Martin devotes just one page to a discussion that is crucial to his thesis—the dating of the four Gospels. Even here he does not present Wells’ arguments, but simply relates what he thinks is the state of current scholarship. His typical approach is to report that the majority of scholars favor a date that is significantly later than most, in fact, actually hold.

A case in point concerns what is usually considered to be the earliest gospel. Martin confidently asserts that Mark is dated from 70–135, and adds that “most biblical scholars date Mark around AD 80.” He provides no grounds other than a citation of a single page in Wells.^43

However, the dates Martin provides by no means represent the current attitude of “most biblical scholars.” John Drane, quoted approvingly by Martin in the same chapter, lists the most common date for Mark as 60–70,^44 which is up to 65 years earlier! Guthrie agrees, noting “the confidence of the majority of scholars that Mark must be dated AD 65–70.”^45 It is certainly true that the views of current scholars do not determine the issue. However, Martin not only likes to cite and summarize scholarly opinion, but his case is hurt by his misunderstandings of the current state of New Testament scholarship.

Unfortunately for Martin, his inaccuracies concerning the Gospels do not end with his late and incorrect datings. He compounds the issue by making other claims that are, at best, misleading. He declares that “Mark was not mentioned by other authors until the middle of the second century.”^46 Yet he does not discuss the important mention by Papias, usually placed about 25 years earlier, linking this gospel to the apostle Peter.^47

Further, Martin asserts that Luke (and probably Matthew) was unknown to either Clement of Rome or Ignatius, being known first by Polycarp, whom he dates from 120–135.^48 However, citations of the sayings of Jesus found in all three synoptic Gospels are found in Clement, while Ignatius cites a text on a resurrection appearance of Jesus found in Luke.^49 Additionally, while Martin admits that Polycarp knows Matthew and Luke, he dates this ancient writer much later than most others would place him.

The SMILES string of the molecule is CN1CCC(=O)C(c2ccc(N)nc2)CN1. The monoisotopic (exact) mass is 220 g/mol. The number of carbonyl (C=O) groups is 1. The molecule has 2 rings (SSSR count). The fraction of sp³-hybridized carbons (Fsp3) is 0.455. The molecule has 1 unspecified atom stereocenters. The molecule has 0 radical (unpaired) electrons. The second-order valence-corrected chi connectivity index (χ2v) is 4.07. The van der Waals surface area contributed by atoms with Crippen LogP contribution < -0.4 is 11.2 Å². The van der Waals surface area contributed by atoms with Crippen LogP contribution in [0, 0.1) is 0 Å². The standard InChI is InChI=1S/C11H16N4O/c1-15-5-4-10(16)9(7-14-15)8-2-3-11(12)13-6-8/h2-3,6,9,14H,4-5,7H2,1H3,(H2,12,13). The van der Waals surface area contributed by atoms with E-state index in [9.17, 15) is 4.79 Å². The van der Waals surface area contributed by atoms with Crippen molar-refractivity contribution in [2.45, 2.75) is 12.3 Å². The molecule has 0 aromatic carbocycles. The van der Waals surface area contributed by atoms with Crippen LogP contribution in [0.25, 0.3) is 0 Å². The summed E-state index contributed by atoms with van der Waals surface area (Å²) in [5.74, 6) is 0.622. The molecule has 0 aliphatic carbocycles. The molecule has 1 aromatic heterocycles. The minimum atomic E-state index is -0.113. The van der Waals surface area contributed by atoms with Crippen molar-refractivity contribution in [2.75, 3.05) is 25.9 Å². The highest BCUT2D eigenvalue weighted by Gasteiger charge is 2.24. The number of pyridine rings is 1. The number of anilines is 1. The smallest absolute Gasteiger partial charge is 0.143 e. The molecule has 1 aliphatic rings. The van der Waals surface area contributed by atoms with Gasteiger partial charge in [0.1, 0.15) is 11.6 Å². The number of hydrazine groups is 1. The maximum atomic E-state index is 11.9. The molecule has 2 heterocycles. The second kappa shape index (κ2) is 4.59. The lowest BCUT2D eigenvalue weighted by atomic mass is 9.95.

43 Martin, Case Against Christianity, p. 43. In the name of fairness, we must agree with Martin that a detailed discussion would be far too complex to present as a chapter subsection of any book.

44 Drane, Introducing New Testament, p. 184.

45 Guthrie, New Testament Introduction, p. 88.

46 Martin, Case Against Christianity, p. 43.

47 See Eusebius, Ecclesiastical History, III:XXXIX.

48 Martin, Case Against Christianity, p. 43.

49 See Clement, Corinthians13, 46; Ignatius, Smynaeans3. Whatever view one takes on the sources of these quotes, the minimal point here is that Martin seems unaware of the errors in his statements or the critical case that could easily be mounted against him.

On a related matter, Martin charges that Clement “is not clear” about whether the disciples received their instructions from Jesus “during his life on earth,” citing Corinthians24. But chapter 42 seems quite clear, with a fair reading most likely referring to Jesus’ sojourn on earth: “The apostles received the Gospel for us from the Lord Jesus Christ; Jesus Christ was sent forth from God . . . .”^50 Jesus and his apostles were contemporaries.